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One use case for this would be multi-exponential decay fitting, I'm talking about functions of the type

$ \displaystyle f(t)=\sum_i^N a_i \cdot e^{-t/\tau_i} $

It would be awesome to have a fit algorithm that basically performs a mono-exponential fit, but instead of returning the $a_{Fit}$ and $\tau_{Fit}$ that minimize the sum of the squares of the residuals, it could return a pair of lifetime and amplitude that is actually present in the multi-exponential decay, for example $a_1$ and $\tau_1$.

One very rudimentary idea on how one could go about such an algorithm would be to try and minimize the sum a step function of the residuals:

$$ r_i=y_i-f(x_i,\beta) \\ s_i=\left\{ \begin{array}{lr} 0 & r_i < R\\ 1 & r_i\geq R \end{array} \right. \\ \displaystyle S=\sum_i^Ns_i $$ Where $S$ is the sum to be minimized, $s_i$ is the step function at the point $x_i$, $r_i$ are the residuals, $(x_i,y_i)$ the data pairs, $f$ the fit function and $\beta$ its parameters. Minimizing this sum would lead to a fit algorithm that tries to get as many points fit to the accuracy provided by $R$ (in the step function) as possible. Now this is just something I came up with quickly to explain what sort of algorithm I'm looking for. Does something like that exist?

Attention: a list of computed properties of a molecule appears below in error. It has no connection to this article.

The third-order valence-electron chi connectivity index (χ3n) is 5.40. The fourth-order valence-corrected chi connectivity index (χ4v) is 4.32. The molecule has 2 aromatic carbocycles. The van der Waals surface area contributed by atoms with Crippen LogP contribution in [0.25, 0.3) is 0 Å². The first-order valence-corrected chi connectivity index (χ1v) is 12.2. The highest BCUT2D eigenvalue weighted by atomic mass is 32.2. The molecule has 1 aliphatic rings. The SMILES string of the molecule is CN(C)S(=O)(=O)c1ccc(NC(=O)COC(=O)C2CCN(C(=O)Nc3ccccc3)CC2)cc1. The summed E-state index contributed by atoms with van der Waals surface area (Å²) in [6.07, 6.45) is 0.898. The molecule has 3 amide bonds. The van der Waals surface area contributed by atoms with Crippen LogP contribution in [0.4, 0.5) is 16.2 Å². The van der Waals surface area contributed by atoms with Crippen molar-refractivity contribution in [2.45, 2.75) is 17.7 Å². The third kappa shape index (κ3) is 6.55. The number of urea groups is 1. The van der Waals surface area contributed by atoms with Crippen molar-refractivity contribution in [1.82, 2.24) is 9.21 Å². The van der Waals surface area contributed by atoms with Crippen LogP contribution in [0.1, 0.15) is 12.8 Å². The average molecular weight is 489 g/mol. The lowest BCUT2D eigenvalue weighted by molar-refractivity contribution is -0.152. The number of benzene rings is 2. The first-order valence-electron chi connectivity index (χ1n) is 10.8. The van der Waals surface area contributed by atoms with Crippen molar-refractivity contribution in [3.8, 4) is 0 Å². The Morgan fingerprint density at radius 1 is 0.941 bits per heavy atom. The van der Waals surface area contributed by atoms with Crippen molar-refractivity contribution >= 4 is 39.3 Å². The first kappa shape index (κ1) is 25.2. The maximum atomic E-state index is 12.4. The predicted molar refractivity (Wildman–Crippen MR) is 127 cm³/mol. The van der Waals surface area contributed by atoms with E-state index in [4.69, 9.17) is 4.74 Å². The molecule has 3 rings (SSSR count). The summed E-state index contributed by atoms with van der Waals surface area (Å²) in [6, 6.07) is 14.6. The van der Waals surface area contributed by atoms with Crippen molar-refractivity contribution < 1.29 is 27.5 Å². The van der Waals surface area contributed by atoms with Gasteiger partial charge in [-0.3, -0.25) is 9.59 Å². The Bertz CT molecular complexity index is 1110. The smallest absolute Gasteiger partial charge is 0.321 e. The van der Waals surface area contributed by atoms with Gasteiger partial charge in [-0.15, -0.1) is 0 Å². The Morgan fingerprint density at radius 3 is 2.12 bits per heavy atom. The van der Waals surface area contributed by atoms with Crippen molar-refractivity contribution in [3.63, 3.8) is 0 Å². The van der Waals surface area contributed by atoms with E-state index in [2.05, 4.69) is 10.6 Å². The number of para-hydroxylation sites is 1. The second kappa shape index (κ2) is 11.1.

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  • $\begingroup$ How could the fit know what values are really there as opposed to fitted values? If you let $N \gt 1$ it will be fitting to a sum of exponentials. This is known to be difficult because all the exponentials look a lot like each other if the time constants are close. Your proposed error function can't tell the difference between errors that are $0$ and $\frac R2$, so will provide a lot less data to the fitter. $\endgroup$ – Ross Millikan Jul 12 '18 at 15:06
  • $\begingroup$ @RossMillikan I know, if my idea was amazing I wouldn't have to post here asking whether a better option exists. This was just for the purpose of demonstrating what kind of behavior I roughly want. I guess the first improvement would be to have something like $s_i=r_i^2$ for $r_i<R$ and $s_i=R^2$ otherwise. And yes I know that for this problem closely spaced time constants are sometimes impossible to distinguish in the data, but that problem exists for regular least squares fitting, too. $\endgroup$ – Keno Jul 12 '18 at 15:13
  • $\begingroup$ Nevermind that idea above doesn't work. $\endgroup$ – Keno Jul 12 '18 at 15:19
  • $\begingroup$ You might be interested in robust regression. Here are some nice slides by P. Breheny on the topic; note especially slides 3 and 7. $\endgroup$ – Rahul Jul 12 '18 at 16:02
  • $\begingroup$ @Rahul Amazing, this looks exactly like what I want, thank you! Sometimes it just needs a key word to be able to find something on the internet. $\endgroup$ – Keno Jul 13 '18 at 9:42

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